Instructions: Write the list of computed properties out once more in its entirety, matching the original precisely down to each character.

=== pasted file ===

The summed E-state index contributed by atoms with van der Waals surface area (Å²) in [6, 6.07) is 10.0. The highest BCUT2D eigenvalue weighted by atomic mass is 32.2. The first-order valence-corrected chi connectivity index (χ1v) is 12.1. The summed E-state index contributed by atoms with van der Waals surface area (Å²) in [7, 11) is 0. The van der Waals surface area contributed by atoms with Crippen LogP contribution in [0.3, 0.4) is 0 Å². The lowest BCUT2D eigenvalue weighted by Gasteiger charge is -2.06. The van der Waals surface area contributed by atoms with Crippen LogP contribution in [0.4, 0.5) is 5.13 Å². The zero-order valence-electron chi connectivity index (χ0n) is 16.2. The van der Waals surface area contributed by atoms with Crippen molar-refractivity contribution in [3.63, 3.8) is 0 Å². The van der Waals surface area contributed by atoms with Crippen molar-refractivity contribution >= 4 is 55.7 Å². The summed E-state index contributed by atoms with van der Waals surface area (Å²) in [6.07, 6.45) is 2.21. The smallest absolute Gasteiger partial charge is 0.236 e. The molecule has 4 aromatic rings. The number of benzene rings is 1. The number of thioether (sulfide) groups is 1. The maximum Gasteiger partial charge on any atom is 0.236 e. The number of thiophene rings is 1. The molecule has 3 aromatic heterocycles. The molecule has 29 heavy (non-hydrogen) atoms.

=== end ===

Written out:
The summed E-state index contributed by atoms with van der Waals surface area (Å²) in [6, 6.07) is 10.0. The highest BCUT2D eigenvalue weighted by atomic mass is 32.2. The first-order valence-corrected chi connectivity index (χ1v) is 12.1. The summed E-state index contributed by atoms with van der Waals surface area (Å²) in [7, 11) is 0. The van der Waals surface area contributed by atoms with Crippen LogP contribution in [0.3, 0.4) is 0 Å². The lowest BCUT2D eigenvalue weighted by Gasteiger charge is -2.06. The van der Waals surface area contributed by atoms with Crippen LogP contribution in [0.4, 0.5) is 5.13 Å². The zero-order valence-electron chi connectivity index (χ0n) is 16.2. The van der Waals surface area contributed by atoms with Crippen molar-refractivity contribution in [3.63, 3.8) is 0 Å². The van der Waals surface area contributed by atoms with Crippen molar-refractivity contribution >= 4 is 55.7 Å². The summed E-state index contributed by atoms with van der Waals surface area (Å²) in [6.07, 6.45) is 2.21. The smallest absolute Gasteiger partial charge is 0.236 e. The molecule has 4 aromatic rings. The number of benzene rings is 1. The number of thioether (sulfide) groups is 1. The maximum Gasteiger partial charge on any atom is 0.236 e. The number of thiophene rings is 1. The molecule has 3 aromatic heterocycles. The molecule has 29 heavy (non-hydrogen) atoms.